Kingston was well enough Sunday to send his fans via Twitter a message that read “Feeling a lot better!” GOD is GREAT! He also thanked his fans for all their support and prayers, signing off with “LOVE YOU ALL!”

June 24, 2011 Posted by | Community News | , , , , , , , , , , , | Leave a comment

SEIU UNION – Fighting to Keep Jackson Health System Public

Hats off to Martha Baker,RN, SEIU Union President and it’s members for taking a stand to keep Jackson Health System, a public hospital.

No Pain… No Gain. Remember, there’s power in numbers!

“If you don’t stand for something… then you’ll fall for anything.”

March 15, 2011 Posted by | Business News | , , | Leave a comment

Miami-Dade Commission Board – Report on Foundation Health Services & Jackson Memorial Foundation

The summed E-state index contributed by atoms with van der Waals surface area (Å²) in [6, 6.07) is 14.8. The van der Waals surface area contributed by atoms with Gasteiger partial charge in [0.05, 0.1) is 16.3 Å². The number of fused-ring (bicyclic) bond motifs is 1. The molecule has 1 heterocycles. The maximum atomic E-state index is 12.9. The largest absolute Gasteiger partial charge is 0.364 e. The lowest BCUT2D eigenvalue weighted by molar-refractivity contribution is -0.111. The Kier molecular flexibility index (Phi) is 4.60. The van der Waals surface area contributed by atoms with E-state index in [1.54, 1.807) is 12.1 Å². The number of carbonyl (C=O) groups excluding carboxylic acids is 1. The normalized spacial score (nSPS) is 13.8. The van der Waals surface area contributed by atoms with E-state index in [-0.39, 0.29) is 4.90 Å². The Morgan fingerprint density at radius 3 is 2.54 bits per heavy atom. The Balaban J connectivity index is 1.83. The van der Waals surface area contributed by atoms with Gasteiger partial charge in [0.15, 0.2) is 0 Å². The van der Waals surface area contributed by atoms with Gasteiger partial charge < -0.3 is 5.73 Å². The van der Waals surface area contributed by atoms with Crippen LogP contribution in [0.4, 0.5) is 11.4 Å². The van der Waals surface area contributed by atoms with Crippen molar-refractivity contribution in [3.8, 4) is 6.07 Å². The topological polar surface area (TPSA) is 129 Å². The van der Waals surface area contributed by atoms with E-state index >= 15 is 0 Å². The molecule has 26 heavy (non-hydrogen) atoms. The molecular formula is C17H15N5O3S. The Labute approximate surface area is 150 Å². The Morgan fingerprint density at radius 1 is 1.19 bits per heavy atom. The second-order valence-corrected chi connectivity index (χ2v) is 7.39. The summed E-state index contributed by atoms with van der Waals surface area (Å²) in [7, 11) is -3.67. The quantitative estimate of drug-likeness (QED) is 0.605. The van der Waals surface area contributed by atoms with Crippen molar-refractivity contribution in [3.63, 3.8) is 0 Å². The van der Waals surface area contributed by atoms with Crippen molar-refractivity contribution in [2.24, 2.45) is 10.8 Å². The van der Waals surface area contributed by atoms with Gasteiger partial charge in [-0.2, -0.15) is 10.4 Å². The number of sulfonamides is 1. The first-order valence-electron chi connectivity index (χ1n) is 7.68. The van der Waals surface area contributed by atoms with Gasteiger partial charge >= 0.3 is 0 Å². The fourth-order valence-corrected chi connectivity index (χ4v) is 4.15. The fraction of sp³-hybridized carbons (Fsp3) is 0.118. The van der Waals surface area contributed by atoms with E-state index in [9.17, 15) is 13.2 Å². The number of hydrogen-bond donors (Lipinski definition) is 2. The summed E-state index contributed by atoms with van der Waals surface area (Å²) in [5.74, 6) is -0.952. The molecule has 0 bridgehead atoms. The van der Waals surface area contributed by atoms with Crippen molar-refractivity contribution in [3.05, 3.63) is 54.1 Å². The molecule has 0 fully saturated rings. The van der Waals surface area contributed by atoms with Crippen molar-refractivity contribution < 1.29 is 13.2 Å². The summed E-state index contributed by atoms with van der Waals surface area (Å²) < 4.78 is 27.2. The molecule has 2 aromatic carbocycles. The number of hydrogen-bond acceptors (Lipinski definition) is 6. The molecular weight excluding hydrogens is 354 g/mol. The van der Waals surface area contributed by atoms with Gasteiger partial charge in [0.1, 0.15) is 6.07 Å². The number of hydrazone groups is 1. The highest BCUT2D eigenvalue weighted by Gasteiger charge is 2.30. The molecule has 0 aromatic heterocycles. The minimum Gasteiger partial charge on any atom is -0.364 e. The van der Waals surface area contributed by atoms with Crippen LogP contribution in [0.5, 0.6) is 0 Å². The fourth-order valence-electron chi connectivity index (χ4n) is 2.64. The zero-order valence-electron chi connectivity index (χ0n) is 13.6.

Miami-Dade County Commissioners Hard at Work

Someone must have passed the smelling salt to Miami-Dade County Commissioners. My Lord! They’re actually waking up from their deep sleep or maybe it’s the “Threat of Recall” that’s fresh on their minds.

It appears that base on a recent financial report that someone has been very busy misappropriating thousands of taxpayers and loyal constituent’s dollars; yet on every channel I hear that Jackson Health Systems funds are on life support.

In the report it names Rolando Rodriquez, Chief Executive of both the “Foundation Health Services”, a not-for-profit organization and “Jackson Memorial Foundation,” a public hospital fundraising arm. Can anyone say with me “The Appearance of Impropriety?” Now someone, please pass me the smelling salt!